Mukdenia rossii Crimson Fans ‘Karasabu’ – Crimson Fans Mukdenia
Narcissus – Holland Mixture Daffodils
Narcissus ‘Delibes’ – Large-cupped Daffodil
Nepeta ‘Early Bird’ – Catmint
Pulmonaria ‘Majeste’ – Lungwort
Pulsatilla rubra – Red Pasque Flower
Pulsatilla vulgaris – Pasque Flower
Sanguinaria canadensis – Bloodroot
Spiraea thunbergii Mellow Yellow ‘Ogon’ – Mellow Yellow Spiraea

The Lerner Garden of the Five Senses
Acer tataricum Hot Wings ‘GarAnn’ – Hot Wings Tatarian Maple
Acer triflorum – Three-flower Maple
Cardamine pentaphylla – Showy Toothwort
Chionodoxa luciliae – Glory-of-the-snow
Convallaria majalis ‘Cream da Mint’ – Lily-of-the-valley
Darmera peltata – Umbrella Plant
Dicentra cucullaria – Dutchman’s-breeches
Dodecatheon clevelandii ssp. Insulare – Padre’s Shootingstar
Epimedium ‘Domino’ – Barrenwort
Epimedium grandiflorum var. higoense ‘Bandit’ – Barrenwort
Epimedium ‘Lemon Zest’ – Barrenwort
Eranthis hyemalis Cilicia Group (Cilicia Group) – Winter-aconite
Eubotrys racemose – Swamp Sweetbells
Fritillaria meleagris – Checkered-lily; Snake’s-head Fritillary; Guinea Hen Fritillary
Glaucidium palmatum – Japanese Wood Poppy
Hamamelis ‘Amethyst’ – Witch Hazel
Hamamelis virginiana ‘Mohonk Red’ – Witch Hazel
Helleborus multifidus ssp. hercegovinus – Hellebore
Helleborus x hybridus ‘White Lady Spotted’ – Lenten Rose
Iris ensata ‘Sessyu’ – Ancient Painter Japanese Iris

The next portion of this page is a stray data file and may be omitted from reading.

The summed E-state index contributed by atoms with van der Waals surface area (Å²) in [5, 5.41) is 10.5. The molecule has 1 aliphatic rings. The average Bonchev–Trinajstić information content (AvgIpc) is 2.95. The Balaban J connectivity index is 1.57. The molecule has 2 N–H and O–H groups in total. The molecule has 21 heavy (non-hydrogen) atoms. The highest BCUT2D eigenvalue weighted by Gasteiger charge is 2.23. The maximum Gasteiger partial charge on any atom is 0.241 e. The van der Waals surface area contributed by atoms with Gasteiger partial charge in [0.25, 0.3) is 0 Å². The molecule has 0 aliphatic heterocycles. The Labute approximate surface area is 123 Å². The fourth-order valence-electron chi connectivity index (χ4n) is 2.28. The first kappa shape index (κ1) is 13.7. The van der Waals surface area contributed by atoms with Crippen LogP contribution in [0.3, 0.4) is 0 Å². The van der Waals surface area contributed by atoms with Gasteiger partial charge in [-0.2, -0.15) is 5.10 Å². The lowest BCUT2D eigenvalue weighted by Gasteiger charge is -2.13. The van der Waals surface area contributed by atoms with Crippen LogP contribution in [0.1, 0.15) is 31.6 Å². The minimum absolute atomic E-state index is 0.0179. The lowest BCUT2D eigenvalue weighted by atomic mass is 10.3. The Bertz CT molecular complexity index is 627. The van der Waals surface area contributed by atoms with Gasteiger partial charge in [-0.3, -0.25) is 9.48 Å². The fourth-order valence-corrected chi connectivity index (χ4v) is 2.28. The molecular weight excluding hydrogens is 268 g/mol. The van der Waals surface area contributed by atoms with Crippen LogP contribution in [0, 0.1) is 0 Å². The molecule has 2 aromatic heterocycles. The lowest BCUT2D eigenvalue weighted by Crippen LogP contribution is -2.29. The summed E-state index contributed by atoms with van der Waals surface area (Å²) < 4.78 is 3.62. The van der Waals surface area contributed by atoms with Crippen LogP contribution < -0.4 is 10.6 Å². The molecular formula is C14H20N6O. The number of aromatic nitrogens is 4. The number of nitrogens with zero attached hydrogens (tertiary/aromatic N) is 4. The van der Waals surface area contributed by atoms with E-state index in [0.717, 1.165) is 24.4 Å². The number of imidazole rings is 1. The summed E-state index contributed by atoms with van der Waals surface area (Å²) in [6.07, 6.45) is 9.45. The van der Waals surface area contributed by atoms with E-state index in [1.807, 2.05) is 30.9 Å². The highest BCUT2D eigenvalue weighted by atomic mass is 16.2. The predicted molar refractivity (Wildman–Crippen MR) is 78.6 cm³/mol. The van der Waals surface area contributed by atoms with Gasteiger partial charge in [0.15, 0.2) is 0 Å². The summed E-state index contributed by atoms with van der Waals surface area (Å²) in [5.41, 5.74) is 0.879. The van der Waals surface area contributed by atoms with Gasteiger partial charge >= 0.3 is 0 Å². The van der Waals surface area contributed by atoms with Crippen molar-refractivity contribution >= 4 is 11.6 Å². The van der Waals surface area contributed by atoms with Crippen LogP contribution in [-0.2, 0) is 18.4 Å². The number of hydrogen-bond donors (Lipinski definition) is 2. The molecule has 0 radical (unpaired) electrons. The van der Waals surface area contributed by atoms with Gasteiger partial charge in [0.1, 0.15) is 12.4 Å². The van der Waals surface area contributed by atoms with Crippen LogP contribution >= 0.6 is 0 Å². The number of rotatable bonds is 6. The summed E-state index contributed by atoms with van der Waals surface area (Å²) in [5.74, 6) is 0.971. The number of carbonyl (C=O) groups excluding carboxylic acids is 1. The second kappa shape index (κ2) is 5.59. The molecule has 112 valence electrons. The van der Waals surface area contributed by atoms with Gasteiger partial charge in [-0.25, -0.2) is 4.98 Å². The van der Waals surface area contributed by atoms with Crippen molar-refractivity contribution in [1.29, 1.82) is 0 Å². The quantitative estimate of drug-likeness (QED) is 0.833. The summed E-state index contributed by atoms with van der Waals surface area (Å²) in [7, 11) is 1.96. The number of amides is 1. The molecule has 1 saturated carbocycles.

Jeffersonia diphylla – Twin-leaf
Jeffersonia dubia – Twin-leaf
Larix decidua – European Larch
Lysichiton camtschatcensis – Asian Skunk Cabbage
Mertensia virginica – Virginia Bluebells
Pulmonaria ‘Raspberry Splash’ – Lungwort
Pulsatilla rubra – Red Pasque Flower
Pulsatilla vulgaris ‘Rote Glocke’ – Pasque Flower
Vaccinium ‘Sunshine Blue’ – Highbush Blueberry

The Kitchen Garden Terrace
Aurinia saxatalis ‘Sulphurea’ – Basket-of-gold
Cercidiphyllum japonicum – Katsura Tree
Corylopsis spicata – Spike Winter Hazel
Hamamelis x intermedia ‘Arnold Promise’ – Witch Hazel
Malus domestica ‘McIntosh’ – Apple
Malus ‘Prairiefire’ – Flowering Crabapple
Narcissus [Rotterdam Mixture] – Rotterdam Mixture Daffodils
Potentilla fruticosa ‘Katherine Dykes’ – Shrubby Cinquefoil
Prunus ‘Snow Fountains’ – Weeping Cherry
Prunus ‘Toka’ – Plum
Pulmonaria ‘Majeste’ – Lungwort
Pyrus ‘Bartlett’ – Pear
Syringa vulgaris ‘Charles Joly’ – French Lilac

Woodland Garden
Epimedium franchetii
Epimedium grandiflorum ‘Sirius’ – Barrenwort
Epimedium grandiflorum ‘Spring Wedding’ – Barrenwort
Epimedium x warleyense ‘Orangek÷nigin’ – Orange Queen Bishop’s-cap
Hamamelis x intermedia ‘Aurora’ – Witch Hazel
Hamamelis x intermedia ‘Bernstein’ – Witch Hazel